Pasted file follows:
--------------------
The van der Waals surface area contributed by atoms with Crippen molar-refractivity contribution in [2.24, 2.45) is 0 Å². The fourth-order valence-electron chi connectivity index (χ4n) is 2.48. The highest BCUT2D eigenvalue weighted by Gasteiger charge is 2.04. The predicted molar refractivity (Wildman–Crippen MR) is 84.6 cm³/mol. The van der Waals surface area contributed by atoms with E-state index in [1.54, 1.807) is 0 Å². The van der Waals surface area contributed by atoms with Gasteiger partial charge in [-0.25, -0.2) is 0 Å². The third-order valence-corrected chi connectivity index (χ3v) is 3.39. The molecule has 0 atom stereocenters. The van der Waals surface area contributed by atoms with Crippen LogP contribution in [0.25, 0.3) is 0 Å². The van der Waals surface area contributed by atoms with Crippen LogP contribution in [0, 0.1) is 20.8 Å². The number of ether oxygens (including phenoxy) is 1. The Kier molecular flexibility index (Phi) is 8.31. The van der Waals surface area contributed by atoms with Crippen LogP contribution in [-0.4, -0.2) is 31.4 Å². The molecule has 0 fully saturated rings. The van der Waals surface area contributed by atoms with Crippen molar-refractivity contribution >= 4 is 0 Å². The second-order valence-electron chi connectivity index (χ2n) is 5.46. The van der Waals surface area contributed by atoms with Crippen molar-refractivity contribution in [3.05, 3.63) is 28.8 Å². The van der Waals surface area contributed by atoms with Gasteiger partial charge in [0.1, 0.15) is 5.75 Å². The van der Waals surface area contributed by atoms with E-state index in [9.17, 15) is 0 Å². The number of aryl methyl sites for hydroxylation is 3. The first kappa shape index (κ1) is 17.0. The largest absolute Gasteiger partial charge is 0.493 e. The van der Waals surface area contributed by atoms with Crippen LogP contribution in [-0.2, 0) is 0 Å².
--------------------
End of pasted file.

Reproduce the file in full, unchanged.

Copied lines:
The van der Waals surface area contributed by atoms with Crippen molar-refractivity contribution in [2.24, 2.45) is 0 Å². The fourth-order valence-electron chi connectivity index (χ4n) is 2.48. The highest BCUT2D eigenvalue weighted by Gasteiger charge is 2.04. The predicted molar refractivity (Wildman–Crippen MR) is 84.6 cm³/mol. The van der Waals surface area contributed by atoms with E-state index in [1.54, 1.807) is 0 Å². The van der Waals surface area contributed by atoms with Gasteiger partial charge in [-0.25, -0.2) is 0 Å². The third-order valence-corrected chi connectivity index (χ3v) is 3.39. The molecule has 0 atom stereocenters. The van der Waals surface area contributed by atoms with Crippen LogP contribution in [0.25, 0.3) is 0 Å². The van der Waals surface area contributed by atoms with Crippen LogP contribution in [0, 0.1) is 20.8 Å². The number of ether oxygens (including phenoxy) is 1. The Kier molecular flexibility index (Phi) is 8.31. The van der Waals surface area contributed by atoms with Crippen LogP contribution in [-0.4, -0.2) is 31.4 Å². The molecule has 0 fully saturated rings. The van der Waals surface area contributed by atoms with Crippen molar-refractivity contribution >= 4 is 0 Å². The second-order valence-electron chi connectivity index (χ2n) is 5.46. The van der Waals surface area contributed by atoms with Crippen molar-refractivity contribution in [3.05, 3.63) is 28.8 Å². The van der Waals surface area contributed by atoms with Gasteiger partial charge in [0.1, 0.15) is 5.75 Å². The van der Waals surface area contributed by atoms with E-state index in [9.17, 15) is 0 Å². The number of aryl methyl sites for hydroxylation is 3. The first kappa shape index (κ1) is 17.0. The largest absolute Gasteiger partial charge is 0.493 e. The van der Waals surface area contributed by atoms with Crippen LogP contribution in [-0.2, 0) is 0 Å².